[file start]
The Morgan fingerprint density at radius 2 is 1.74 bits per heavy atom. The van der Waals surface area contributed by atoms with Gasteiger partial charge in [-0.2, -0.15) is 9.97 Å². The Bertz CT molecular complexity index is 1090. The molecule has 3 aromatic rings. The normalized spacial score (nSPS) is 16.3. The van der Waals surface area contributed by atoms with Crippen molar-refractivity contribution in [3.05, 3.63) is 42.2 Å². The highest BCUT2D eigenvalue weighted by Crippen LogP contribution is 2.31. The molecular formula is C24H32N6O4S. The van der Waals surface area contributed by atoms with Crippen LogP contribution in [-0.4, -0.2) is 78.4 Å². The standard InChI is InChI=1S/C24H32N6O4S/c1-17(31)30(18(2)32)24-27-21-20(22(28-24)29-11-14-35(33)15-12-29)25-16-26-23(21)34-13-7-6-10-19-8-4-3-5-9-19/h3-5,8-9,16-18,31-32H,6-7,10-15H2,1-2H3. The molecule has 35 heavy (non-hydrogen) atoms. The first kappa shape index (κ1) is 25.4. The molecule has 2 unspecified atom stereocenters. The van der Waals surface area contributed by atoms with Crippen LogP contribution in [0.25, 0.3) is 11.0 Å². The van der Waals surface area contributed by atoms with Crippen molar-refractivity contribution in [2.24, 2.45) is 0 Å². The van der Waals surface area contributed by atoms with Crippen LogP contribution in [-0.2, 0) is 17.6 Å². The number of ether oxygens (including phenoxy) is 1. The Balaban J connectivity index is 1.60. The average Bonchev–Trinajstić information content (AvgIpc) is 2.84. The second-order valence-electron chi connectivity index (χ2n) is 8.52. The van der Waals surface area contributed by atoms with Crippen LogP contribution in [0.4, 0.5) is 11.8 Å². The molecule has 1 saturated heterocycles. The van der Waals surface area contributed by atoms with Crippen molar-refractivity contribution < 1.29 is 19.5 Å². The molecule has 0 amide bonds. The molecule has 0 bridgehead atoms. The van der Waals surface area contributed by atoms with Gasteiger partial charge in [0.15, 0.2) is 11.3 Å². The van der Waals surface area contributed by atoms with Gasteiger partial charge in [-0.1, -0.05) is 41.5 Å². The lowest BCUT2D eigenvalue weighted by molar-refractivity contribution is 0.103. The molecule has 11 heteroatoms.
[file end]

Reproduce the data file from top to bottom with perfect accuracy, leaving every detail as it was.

The Morgan fingerprint density at radius 2 is 1.74 bits per heavy atom. The van der Waals surface area contributed by atoms with Gasteiger partial charge in [-0.2, -0.15) is 9.97 Å². The Bertz CT molecular complexity index is 1090. The molecule has 3 aromatic rings. The normalized spacial score (nSPS) is 16.3. The van der Waals surface area contributed by atoms with Crippen molar-refractivity contribution in [3.05, 3.63) is 42.2 Å². The highest BCUT2D eigenvalue weighted by Crippen LogP contribution is 2.31. The molecular formula is C24H32N6O4S. The van der Waals surface area contributed by atoms with Crippen LogP contribution in [-0.4, -0.2) is 78.4 Å². The standard InChI is InChI=1S/C24H32N6O4S/c1-17(31)30(18(2)32)24-27-21-20(22(28-24)29-11-14-35(33)15-12-29)25-16-26-23(21)34-13-7-6-10-19-8-4-3-5-9-19/h3-5,8-9,16-18,31-32H,6-7,10-15H2,1-2H3. The molecule has 35 heavy (non-hydrogen) atoms. The first kappa shape index (κ1) is 25.4. The molecule has 2 unspecified atom stereocenters. The van der Waals surface area contributed by atoms with Crippen LogP contribution in [0.25, 0.3) is 11.0 Å². The van der Waals surface area contributed by atoms with Crippen molar-refractivity contribution in [2.24, 2.45) is 0 Å². The van der Waals surface area contributed by atoms with Crippen LogP contribution in [-0.2, 0) is 17.6 Å². The number of ether oxygens (including phenoxy) is 1. The Balaban J connectivity index is 1.60. The average Bonchev–Trinajstić information content (AvgIpc) is 2.84. The second-order valence-electron chi connectivity index (χ2n) is 8.52. The van der Waals surface area contributed by atoms with Crippen LogP contribution in [0.4, 0.5) is 11.8 Å². The molecule has 1 saturated heterocycles. The van der Waals surface area contributed by atoms with Crippen molar-refractivity contribution < 1.29 is 19.5 Å². The molecule has 0 amide bonds. The molecule has 0 bridgehead atoms. The van der Waals surface area contributed by atoms with Gasteiger partial charge in [0.15, 0.2) is 11.3 Å². The van der Waals surface area contributed by atoms with Gasteiger partial charge in [-0.1, -0.05) is 41.5 Å². The lowest BCUT2D eigenvalue weighted by molar-refractivity contribution is 0.103. The molecule has 11 heteroatoms.